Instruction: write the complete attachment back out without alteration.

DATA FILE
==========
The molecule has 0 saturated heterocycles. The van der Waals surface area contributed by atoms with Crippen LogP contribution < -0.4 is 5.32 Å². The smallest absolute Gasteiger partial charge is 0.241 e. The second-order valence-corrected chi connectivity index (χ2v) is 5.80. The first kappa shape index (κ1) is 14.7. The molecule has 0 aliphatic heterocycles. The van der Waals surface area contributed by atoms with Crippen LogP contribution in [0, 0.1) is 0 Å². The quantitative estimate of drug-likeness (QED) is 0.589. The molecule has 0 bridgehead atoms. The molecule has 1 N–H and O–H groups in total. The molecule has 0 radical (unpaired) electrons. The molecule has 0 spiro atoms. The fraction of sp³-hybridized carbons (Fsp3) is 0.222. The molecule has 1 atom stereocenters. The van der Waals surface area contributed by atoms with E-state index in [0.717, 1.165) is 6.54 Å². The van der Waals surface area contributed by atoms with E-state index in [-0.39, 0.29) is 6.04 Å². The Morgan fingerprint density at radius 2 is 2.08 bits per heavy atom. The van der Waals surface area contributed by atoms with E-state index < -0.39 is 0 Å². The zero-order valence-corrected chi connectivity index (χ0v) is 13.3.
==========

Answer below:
The molecule has 0 saturated heterocycles. The van der Waals surface area contributed by atoms with Crippen LogP contribution < -0.4 is 5.32 Å². The smallest absolute Gasteiger partial charge is 0.241 e. The second-order valence-corrected chi connectivity index (χ2v) is 5.80. The first kappa shape index (κ1) is 14.7. The molecule has 0 aliphatic heterocycles. The van der Waals surface area contributed by atoms with Crippen LogP contribution in [0, 0.1) is 0 Å². The quantitative estimate of drug-likeness (QED) is 0.589. The molecule has 0 bridgehead atoms. The molecule has 1 N–H and O–H groups in total. The molecule has 0 radical (unpaired) electrons. The molecule has 0 spiro atoms. The fraction of sp³-hybridized carbons (Fsp3) is 0.222. The molecule has 1 atom stereocenters. The van der Waals surface area contributed by atoms with E-state index in [0.717, 1.165) is 6.54 Å². The van der Waals surface area contributed by atoms with E-state index in [-0.39, 0.29) is 6.04 Å². The Morgan fingerprint density at radius 2 is 2.08 bits per heavy atom. The van der Waals surface area contributed by atoms with E-state index < -0.39 is 0 Å². The zero-order valence-corrected chi connectivity index (χ0v) is 13.3.